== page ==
Accordingly, the firm has recently committed to the Race Fairness Commitment in collaboration with Rare Recruitment, the contextual recruitment company for which Slaughter and May were the first firm to work with. The commitment ties the firm to a number of measures, including analysis of quantitative data and monitoring the trajectories of BAME employees in order to address the points of divergence in careers compared to peers. The pledge couples the firm’s recent signing of an open letter in The Sunday Times acknowledging the lack of progress and its commitment to foster more BAME talent. “It’s not just a meaningless and ephemeral, ‘we’ll try and do better,’” says Cooke. “It’s a proper commitment.” The firm has also committed to ensuring access to senior management for junior BAME employees, as well as having race and racism talked about in every induction and exit interview. In addition, it has created sponsorship, mentoring and reverse mentoring opportunities.

2019 also saw Slaughter and May commit to cutting its carbon emissions by 50% by 2030, which meant it became the first law firm to set approved science-based climate change targets. “We just decided we needed to do something that was measurable and something that would make a difference.” He adds wryly: “I mean, we all watched Blue Planet Two.”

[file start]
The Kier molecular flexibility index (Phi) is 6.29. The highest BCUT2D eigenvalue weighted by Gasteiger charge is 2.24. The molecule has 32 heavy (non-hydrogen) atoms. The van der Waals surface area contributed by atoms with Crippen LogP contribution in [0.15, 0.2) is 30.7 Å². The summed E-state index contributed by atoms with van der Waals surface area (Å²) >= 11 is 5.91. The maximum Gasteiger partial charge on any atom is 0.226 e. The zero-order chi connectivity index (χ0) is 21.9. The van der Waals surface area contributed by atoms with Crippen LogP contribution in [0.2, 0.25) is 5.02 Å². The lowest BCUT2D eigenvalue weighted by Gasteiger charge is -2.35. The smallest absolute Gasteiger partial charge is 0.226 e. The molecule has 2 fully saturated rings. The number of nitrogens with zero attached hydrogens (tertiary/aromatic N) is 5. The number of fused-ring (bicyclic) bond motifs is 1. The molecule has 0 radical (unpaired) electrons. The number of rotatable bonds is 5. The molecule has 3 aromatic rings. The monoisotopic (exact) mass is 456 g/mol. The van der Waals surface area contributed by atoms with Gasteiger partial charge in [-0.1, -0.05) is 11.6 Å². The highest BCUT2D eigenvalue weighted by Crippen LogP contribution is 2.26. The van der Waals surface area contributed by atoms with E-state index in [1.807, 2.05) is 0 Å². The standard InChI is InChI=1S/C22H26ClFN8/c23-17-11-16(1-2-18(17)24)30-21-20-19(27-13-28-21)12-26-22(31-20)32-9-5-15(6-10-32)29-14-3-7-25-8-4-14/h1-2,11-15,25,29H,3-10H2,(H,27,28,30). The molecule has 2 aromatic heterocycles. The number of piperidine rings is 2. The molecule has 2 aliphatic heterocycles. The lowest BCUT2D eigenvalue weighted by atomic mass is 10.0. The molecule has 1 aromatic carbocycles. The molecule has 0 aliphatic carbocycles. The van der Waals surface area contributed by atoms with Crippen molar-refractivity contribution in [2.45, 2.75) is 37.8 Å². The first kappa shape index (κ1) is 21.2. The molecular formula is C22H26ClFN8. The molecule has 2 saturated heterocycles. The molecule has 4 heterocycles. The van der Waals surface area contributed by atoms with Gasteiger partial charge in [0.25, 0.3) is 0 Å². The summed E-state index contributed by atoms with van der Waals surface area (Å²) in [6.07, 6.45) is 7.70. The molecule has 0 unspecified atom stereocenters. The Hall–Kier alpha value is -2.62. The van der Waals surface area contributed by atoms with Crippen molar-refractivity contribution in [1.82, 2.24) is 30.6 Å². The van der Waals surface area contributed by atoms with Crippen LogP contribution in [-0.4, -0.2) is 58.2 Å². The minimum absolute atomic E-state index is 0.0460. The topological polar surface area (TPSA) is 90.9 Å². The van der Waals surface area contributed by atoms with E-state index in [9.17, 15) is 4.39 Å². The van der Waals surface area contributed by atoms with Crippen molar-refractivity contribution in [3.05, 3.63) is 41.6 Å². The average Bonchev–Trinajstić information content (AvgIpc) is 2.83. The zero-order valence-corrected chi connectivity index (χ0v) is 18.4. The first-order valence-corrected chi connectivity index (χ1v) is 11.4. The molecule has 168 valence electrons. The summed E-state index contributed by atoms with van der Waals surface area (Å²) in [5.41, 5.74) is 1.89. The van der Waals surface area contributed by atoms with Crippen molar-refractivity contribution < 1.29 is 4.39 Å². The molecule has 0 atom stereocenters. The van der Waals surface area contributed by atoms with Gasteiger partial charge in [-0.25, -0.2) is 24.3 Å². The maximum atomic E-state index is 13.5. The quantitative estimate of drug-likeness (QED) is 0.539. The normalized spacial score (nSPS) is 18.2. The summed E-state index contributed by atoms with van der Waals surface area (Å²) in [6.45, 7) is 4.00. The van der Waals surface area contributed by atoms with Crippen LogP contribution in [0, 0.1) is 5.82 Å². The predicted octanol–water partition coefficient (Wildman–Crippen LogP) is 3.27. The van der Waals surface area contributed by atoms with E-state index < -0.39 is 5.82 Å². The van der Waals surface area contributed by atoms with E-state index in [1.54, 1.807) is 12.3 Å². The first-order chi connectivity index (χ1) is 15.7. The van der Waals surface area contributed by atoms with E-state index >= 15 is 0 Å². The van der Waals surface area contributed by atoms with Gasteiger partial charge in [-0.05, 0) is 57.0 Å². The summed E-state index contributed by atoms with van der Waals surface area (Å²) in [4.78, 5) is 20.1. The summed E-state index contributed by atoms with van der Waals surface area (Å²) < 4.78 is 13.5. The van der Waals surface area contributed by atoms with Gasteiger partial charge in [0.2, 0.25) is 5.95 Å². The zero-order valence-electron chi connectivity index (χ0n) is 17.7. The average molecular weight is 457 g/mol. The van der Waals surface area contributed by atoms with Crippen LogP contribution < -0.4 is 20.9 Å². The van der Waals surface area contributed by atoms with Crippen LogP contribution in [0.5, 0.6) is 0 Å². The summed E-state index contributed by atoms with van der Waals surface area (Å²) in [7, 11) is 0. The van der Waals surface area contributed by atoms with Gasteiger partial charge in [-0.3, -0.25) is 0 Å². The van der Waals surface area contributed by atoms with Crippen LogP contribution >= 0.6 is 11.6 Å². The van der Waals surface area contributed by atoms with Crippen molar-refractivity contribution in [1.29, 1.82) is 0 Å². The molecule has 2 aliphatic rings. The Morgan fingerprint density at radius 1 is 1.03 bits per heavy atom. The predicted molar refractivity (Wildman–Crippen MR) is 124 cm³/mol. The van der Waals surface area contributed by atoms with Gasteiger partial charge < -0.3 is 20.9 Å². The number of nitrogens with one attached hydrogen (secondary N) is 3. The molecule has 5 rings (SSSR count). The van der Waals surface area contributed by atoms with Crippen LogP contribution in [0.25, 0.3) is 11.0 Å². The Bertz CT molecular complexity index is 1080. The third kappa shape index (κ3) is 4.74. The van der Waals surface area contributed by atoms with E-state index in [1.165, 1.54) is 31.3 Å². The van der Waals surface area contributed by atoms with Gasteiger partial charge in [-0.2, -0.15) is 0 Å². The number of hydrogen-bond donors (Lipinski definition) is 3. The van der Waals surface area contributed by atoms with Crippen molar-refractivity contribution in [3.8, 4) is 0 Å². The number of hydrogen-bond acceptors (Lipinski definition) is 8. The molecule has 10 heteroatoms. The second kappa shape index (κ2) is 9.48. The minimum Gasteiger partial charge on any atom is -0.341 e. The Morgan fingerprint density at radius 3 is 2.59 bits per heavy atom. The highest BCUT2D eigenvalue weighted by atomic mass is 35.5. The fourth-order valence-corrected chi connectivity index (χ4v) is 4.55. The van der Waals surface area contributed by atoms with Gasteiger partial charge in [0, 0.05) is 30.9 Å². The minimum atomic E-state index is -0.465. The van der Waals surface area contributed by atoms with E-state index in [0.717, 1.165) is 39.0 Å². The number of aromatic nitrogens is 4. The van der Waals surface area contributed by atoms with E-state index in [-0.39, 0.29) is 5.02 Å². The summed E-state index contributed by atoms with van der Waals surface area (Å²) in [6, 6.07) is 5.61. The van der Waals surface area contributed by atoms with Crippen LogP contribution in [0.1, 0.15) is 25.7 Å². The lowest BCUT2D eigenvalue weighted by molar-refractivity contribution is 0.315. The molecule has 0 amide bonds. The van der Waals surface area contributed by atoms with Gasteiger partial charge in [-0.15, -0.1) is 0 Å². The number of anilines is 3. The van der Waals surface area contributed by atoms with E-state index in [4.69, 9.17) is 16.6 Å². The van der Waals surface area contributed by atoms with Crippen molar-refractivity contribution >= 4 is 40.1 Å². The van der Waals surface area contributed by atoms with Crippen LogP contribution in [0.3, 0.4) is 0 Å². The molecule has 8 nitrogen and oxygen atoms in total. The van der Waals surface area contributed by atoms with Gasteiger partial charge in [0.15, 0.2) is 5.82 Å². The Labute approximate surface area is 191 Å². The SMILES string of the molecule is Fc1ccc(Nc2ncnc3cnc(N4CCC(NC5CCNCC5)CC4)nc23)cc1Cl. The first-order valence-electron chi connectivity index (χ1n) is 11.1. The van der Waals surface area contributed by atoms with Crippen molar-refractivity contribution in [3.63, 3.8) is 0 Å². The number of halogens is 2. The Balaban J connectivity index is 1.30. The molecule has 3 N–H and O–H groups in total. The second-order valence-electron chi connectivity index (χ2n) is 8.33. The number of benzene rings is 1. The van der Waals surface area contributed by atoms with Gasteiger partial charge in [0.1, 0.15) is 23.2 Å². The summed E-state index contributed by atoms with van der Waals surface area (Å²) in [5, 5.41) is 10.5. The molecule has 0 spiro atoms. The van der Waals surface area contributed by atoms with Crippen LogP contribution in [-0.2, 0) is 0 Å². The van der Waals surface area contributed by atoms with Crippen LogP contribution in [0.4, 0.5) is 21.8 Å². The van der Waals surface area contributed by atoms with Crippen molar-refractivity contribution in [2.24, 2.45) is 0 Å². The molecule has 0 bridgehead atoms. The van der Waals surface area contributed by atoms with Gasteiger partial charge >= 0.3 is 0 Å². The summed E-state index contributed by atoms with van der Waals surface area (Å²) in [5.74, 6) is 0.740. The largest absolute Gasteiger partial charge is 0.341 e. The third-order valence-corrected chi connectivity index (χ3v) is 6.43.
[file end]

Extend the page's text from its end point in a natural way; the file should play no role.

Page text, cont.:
And finally…

As the conversation draws to its conclusion, Cooke offers a few words of wisdom to any would-be trainee. “Make sure it’s what you want to do,” he says. “I can’t think of anything more soul destroying than being in a job that you really don’t enjoy.” Where buzzwords abound – like passion, which he finds to be “overstated and overused” – specific and tangible skills cut through the bluster. He rightly champions analytical ability, logical thought processes, and the ability to express complex subjects very simply as core legal skills. “And maybe a little creativity as well,” he adds. “Perhaps not as important as the others, but the ability to come up with interesting ideas and new ways of doing things.”

“I can’t think of anything more soul destroying than being in a job that you really don’t enjoy.”

And for Cooke, creativity has never been confined solely to the boardroom. From playing in a post-punk band at Oxford, to scoring BAFTA and Emmy awarding winning documentaries more recently, music has remained a constant across his career, with Cooke’s Sunday nights regularly devoted to recording with his long-time collaborator. But like most activities this year, the ability to produce in person has been upended by the pandemic. “There’s something missing from jamming together and coming up with something, as opposed to exchanging files over the internet.” Whether there’s something missing or not, Cooke highlights some of the commissions that he’s found the time to work on over lockdown. “One of them, in fact, was for my most prestigious client of all.” The government? Her Majesty the Queen? “No, no,” he laughs. “For Slaughter and May. I did the music for our responsible business film.” Let the band play on, Steve, let it play.